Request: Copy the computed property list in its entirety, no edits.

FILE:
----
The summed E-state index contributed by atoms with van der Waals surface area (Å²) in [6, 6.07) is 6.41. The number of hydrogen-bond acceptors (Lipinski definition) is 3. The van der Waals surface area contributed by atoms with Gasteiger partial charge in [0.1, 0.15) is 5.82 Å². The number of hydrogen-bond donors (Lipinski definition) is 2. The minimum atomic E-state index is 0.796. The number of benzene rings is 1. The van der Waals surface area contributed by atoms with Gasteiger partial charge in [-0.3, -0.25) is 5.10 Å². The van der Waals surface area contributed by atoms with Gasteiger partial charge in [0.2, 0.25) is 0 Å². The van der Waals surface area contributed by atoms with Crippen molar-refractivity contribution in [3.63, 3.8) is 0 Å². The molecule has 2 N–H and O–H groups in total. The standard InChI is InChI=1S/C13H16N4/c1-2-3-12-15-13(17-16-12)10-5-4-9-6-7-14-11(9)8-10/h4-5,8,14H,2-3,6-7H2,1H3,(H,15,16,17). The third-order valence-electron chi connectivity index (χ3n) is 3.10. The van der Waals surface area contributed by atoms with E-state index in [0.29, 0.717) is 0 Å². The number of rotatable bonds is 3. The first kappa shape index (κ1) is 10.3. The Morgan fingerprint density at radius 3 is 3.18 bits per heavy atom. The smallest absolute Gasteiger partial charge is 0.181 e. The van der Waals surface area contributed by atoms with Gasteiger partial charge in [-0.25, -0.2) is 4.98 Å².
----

The summed E-state index contributed by atoms with van der Waals surface area (Å²) in [6, 6.07) is 6.41. The number of hydrogen-bond acceptors (Lipinski definition) is 3. The van der Waals surface area contributed by atoms with Gasteiger partial charge in [0.1, 0.15) is 5.82 Å². The number of hydrogen-bond donors (Lipinski definition) is 2. The minimum atomic E-state index is 0.796. The number of benzene rings is 1. The van der Waals surface area contributed by atoms with Gasteiger partial charge in [-0.3, -0.25) is 5.10 Å². The van der Waals surface area contributed by atoms with Gasteiger partial charge in [0.2, 0.25) is 0 Å². The van der Waals surface area contributed by atoms with Crippen molar-refractivity contribution in [3.63, 3.8) is 0 Å². The molecule has 2 N–H and O–H groups in total. The standard InChI is InChI=1S/C13H16N4/c1-2-3-12-15-13(17-16-12)10-5-4-9-6-7-14-11(9)8-10/h4-5,8,14H,2-3,6-7H2,1H3,(H,15,16,17). The third-order valence-electron chi connectivity index (χ3n) is 3.10. The van der Waals surface area contributed by atoms with E-state index in [0.29, 0.717) is 0 Å². The number of rotatable bonds is 3. The first kappa shape index (κ1) is 10.3. The Morgan fingerprint density at radius 3 is 3.18 bits per heavy atom. The smallest absolute Gasteiger partial charge is 0.181 e. The van der Waals surface area contributed by atoms with Gasteiger partial charge in [-0.25, -0.2) is 4.98 Å².